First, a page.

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Quiz: Have you ever committed a cultural faux pas?

The free online course “Intercultural Communication” begins on FutureLearn soon, to help you appreciate and adjust to different cultures. To mark the occasion, we’re asking you to tell us about any embarrassing moments you’ve had while working, studying or travelling abroad.

An example of a potential cultural faux pas.

Eating dinner can be a tricky business if you’re not aware of certain cultural habits.

When you’re visiting another country – or simply talking to someone from a different culture – it can be easy to commit a faux pas.

faux pas
a slip or blunder in etiquette, manners, or conduct; an embarrassing social blunder or indiscretion.

Take our just-for-fun quiz to find out just how easy it is – how you eat, drink or even smile could get you into trouble in certain parts of the world.

Then tell us if you’ve ever been guilty of these or other social blunders.

Share your cultural faux pas

You can share your faux pas in the comments below and on Twitter or Facebook using the hashtag #FLintercultural. We’ll be collating the best faux pas and offering some advice for avoiding them soon.

Have you ever been guilty of these or other cultural faux pas? Share your blunders in the comments below and on Twitter or Facebook using the hashtag #FLintercultural. Or join the free online course “Intercultural Communication” to learn more about avoiding them.

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Comments (58)

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  • Fatma Mbaruku Kitundu

    very interesting

  • Hortense

    I think a lot of the comments contradicting the quiz itself are a proof that Intercultural Comms is not about learning the big cultural guidelines, but about training yourself to be in-tune with whoever you interact with as their upbringing and expectations might be very different from what you read in a book or online…

  • maris

    one Chinese new year I gave red envelopes to workers and not to the boss. All the red envelopes were returned to me! 🙁

  • Ricky Sjöberg

    It is considered rude in UK to make a “V” sign with two fingers with the palm facing you. I got a funny look when ordering two pints in bar. I put two fingers up and said “two pints, please mate”. Also, it is quite common to be called “love” (if you are female) or “mate” (if you are male) when being served by complete strangers in some regions of the UK. In the US it is more formal; “sir” or “ma’adm”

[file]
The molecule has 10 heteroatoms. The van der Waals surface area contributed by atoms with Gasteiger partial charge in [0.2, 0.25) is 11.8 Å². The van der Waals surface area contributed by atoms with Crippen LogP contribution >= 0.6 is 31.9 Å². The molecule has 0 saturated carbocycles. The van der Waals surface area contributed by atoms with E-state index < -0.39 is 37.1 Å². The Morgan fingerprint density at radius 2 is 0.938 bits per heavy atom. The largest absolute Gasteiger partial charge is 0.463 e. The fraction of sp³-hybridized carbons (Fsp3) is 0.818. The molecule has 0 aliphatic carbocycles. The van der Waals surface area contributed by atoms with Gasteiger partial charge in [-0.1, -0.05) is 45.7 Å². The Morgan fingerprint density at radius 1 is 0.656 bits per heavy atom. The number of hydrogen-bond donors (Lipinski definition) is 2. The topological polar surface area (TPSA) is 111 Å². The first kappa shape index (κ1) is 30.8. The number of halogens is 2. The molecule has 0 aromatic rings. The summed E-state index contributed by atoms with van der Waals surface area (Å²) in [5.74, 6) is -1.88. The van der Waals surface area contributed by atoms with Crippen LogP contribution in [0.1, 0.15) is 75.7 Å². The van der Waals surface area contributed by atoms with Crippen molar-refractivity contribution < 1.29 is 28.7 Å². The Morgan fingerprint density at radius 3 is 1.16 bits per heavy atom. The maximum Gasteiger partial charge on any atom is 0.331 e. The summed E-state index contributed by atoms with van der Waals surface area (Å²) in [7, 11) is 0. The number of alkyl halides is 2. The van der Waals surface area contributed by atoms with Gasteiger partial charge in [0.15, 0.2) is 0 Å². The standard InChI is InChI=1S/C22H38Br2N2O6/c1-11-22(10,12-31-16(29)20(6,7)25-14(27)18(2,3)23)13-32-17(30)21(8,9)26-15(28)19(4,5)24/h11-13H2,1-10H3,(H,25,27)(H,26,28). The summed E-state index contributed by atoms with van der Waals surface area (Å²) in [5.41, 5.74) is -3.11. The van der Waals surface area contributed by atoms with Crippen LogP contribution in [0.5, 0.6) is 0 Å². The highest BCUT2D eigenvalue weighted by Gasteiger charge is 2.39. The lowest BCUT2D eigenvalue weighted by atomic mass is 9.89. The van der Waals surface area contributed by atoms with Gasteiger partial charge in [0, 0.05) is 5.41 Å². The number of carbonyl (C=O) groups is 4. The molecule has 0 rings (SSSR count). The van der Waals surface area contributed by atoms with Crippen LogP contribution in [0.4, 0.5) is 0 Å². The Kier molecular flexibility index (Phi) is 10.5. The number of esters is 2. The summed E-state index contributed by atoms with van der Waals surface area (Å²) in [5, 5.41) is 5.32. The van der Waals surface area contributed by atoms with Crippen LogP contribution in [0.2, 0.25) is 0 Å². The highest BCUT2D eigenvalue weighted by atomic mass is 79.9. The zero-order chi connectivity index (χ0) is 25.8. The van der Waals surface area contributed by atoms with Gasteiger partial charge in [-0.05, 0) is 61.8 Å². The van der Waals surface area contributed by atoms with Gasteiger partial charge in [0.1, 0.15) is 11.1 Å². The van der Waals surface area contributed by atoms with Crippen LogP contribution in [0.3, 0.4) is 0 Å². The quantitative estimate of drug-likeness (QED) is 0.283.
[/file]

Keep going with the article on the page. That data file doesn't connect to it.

• Natalia

    As a Russian person I can say that the importance of vodka is exaggerated in the quiz (as well as in many other foreign sources). Don’t be afraid to refuse a drink, if you don’t feel like drinking.
    I don’t drink at all and nobody here makes me do it 🙂

    • Hortense

      It’s funny I also know a lovely Russian Natalia who doesn’t drink… definitely goes to show it may no longer be that common!

  • MN

    NUMBER 1. in this quiz is wrong, so other questions could be wrong too. Greeks Never wave with their palm facing in ! It would be considered silly and goofy!

    • Connie

      However, this gesture is used to signal “come here” in Costa Rica. The kids I was teaching didn’t get it when I used the American gesture of sweeping the hand and arm towards oneself.

  • Ana

    When I was studying in France when I was 12 years old I had a cold and instead of telling people that I I was telling them that I was constipated.

    • Juno

      it’s said that Cantonese eat all that can be eaten, like snake, mouse, cat, etc. But!!! Remember! Not all Cantonese. So please, do not ask every Cantonese you meet ” Do you really eat mouse/cat?” … it may make someone sick.

  • Tamerat Letta

    I went to an Indian restaurant and when they gave finger bowls with a piece of lemon in them, I thought I was supposed to drink it, it turns out I was supposed to “wash” my hand in it.

  • Celia Goh

    Eating chewing gum is not vulgarity in Singapore! They ban it just cause it affects street ‘beauty’. I’ve known Singaporeans smuggling chewing gum from Malaysia cause they can’t get it in their country. =.=
    And being a Chinese myself, I can say that belching is extremely rude on the dining table. Maybe it’s excusable among friends and family during casual occasions but a big no no at a formal event.

  • fiona allen

    i went into a small grocer’s shop in Tenerife, and while looking at an item on a shelf, dislodged a couple of other things which fell to the floor. I exclaimed “sch….e ” ; and then noticed that the shop was owned and staffed by German people. Oooops.